India sanctuary's refusal to let go of lions puts species at risk
Denverpost By Katy Daigle
Denverpost By Katy Daigle
A lioness licks her cub at the Gir Sanctuary in the western Indian state of Gujarat. About 400 Asiatic lions live in the sanctuary. They are the last of a species that once roamed from Morocco and Greece to the eastern reaches of India.
GIR SANCTUARY, India — Within the guarded confines of this dry forest in Gujarat state, Asiatic lions have been rescued from near-extinction. A century ago, fewer than 50 remained. Today, more than 400 fill the park and sometimes wander into surrounding villages and farmland.
But the lions' precarious return is in jeopardy. Experts warn that their growing numbers could be their undoing. Crowded together, they are vulnerable to disease and natural disaster. There is little new territory for young males to claim, increasing chances for inbreeding, territorial conflict or males killing the young.
Conservationists agree that these lions need a second home fast, and far from Gir.
Government-backed experts in the 1990s settled on a rugged and hilly sanctuary called Kuno, where lions historically roamed with tigers in the neighboring state of Madhya Pradesh. Millions of dollars were spent preparing the park, but Gujarat rejected the plan. No lions were sent.
Now, the uncertain fate of the Asiatic lions — once dominant in forests from Morocco and Greece across the Middle East to eastern India — rests in the hands of bureaucrats, and the case has reached the Supreme Court.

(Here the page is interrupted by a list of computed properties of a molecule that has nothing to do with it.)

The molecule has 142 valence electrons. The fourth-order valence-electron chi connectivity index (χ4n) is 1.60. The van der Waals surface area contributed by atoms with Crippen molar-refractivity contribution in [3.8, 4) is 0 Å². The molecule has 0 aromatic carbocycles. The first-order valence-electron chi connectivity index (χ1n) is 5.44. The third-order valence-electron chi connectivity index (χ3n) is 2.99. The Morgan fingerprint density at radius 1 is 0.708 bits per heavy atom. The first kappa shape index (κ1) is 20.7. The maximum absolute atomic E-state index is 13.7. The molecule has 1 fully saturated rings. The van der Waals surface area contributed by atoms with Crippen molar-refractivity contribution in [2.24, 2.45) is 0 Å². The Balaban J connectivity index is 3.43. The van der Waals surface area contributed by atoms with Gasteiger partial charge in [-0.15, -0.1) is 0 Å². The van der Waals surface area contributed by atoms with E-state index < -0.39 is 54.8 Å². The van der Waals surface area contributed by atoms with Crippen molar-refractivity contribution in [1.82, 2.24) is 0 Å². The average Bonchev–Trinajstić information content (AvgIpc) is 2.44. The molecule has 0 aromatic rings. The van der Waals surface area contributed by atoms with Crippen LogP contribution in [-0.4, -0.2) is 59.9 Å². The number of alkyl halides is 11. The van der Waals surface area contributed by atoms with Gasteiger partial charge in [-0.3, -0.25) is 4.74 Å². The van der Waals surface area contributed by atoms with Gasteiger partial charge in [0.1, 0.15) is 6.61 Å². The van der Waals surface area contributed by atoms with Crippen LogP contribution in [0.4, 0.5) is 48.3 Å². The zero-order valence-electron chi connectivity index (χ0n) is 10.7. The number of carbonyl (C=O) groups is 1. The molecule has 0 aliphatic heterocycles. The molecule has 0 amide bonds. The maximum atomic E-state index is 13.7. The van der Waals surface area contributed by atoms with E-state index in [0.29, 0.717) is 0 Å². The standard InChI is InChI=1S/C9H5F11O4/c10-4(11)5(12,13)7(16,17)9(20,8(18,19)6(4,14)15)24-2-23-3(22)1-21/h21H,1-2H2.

"We are the only ones who have lions. We have managed without interference until now," said Gujarat's environment secretary, S.K. Nanda, from behind a desk in an office complex decorated with lion posters reading: "Gujarat's pride; World's envy."
"Can we humans be arbiters of where these lions should live? Should we move the mountains and the rivers too?" Nanda said. "If the lions want to move, let them move on their own."
Experts say Gujarati officials can best show their devotion to the lions by letting some go. The lions need a second sanctuary, they say — one outside Gujarat to ensure genetic diversification and protection from disease or natural disaster.
Evidence suggests the gene pool is dangerously shallow, meaning a disease that affects one Gir lion could quickly affect many. Tanzania's Serengeti National Park saw a third of its 3,000 lions wiped out in 1994 by canine distemper, likely brought by tourists' dogs. Decades earlier, Tanzania's Ngorogoro Crater lions were decimated when rains spawned swarms of blood-sucking flies that left the cats with festering sores.
Gujarat denies any need to move lions from the state. It dismisses the idea that disease or calamity poses a threat.
"From a scientific perspective, this is the worst thing they could do. If they really cared about the species' survival, they would want this second home," said conservation biologist William Laurance of Australia's James Cook University.
The central government and Madhya Pradesh state have already prepared the second lion home in Kuno, relocating villages and hiring specialists to build up a prey base for the cats. In 2006, an ecologist on the project filed a lawsuit challenging how such a plan could be enacted but no lions ever sent.
The Supreme Court is now deliberating on the messy dispute and could — if it wants — resolve it within weeks.
"India risks becoming a champion of extinction," said Faiyaz Khusdar, the ecologist who filed the lawsuit. "People would never forgive us if we lose these beautiful cats."